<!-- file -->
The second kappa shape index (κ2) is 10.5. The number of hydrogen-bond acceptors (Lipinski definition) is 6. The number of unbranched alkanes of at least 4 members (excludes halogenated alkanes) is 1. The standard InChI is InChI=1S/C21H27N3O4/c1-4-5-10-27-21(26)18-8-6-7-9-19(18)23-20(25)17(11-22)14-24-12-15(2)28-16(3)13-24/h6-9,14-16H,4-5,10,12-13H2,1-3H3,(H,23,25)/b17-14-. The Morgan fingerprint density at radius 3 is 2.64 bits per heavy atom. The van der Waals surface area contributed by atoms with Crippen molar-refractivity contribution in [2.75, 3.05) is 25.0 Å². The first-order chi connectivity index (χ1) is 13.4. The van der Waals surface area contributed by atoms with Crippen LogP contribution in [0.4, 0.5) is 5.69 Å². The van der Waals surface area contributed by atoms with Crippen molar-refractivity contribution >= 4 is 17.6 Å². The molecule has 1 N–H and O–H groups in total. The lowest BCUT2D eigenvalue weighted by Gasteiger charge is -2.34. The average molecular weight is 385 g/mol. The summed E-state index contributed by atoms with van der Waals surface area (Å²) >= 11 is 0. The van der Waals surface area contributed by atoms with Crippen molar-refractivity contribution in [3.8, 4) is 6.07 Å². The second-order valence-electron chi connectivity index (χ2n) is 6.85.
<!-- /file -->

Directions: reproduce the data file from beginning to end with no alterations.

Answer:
The second kappa shape index (κ2) is 10.5. The number of hydrogen-bond acceptors (Lipinski definition) is 6. The number of unbranched alkanes of at least 4 members (excludes halogenated alkanes) is 1. The standard InChI is InChI=1S/C21H27N3O4/c1-4-5-10-27-21(26)18-8-6-7-9-19(18)23-20(25)17(11-22)14-24-12-15(2)28-16(3)13-24/h6-9,14-16H,4-5,10,12-13H2,1-3H3,(H,23,25)/b17-14-. The Morgan fingerprint density at radius 3 is 2.64 bits per heavy atom. The van der Waals surface area contributed by atoms with Crippen molar-refractivity contribution in [2.75, 3.05) is 25.0 Å². The first-order chi connectivity index (χ1) is 13.4. The van der Waals surface area contributed by atoms with Crippen LogP contribution in [0.4, 0.5) is 5.69 Å². The van der Waals surface area contributed by atoms with Crippen molar-refractivity contribution >= 4 is 17.6 Å². The molecule has 1 N–H and O–H groups in total. The lowest BCUT2D eigenvalue weighted by Gasteiger charge is -2.34. The average molecular weight is 385 g/mol. The summed E-state index contributed by atoms with van der Waals surface area (Å²) >= 11 is 0. The van der Waals surface area contributed by atoms with Crippen molar-refractivity contribution in [3.8, 4) is 6.07 Å². The second-order valence-electron chi connectivity index (χ2n) is 6.85.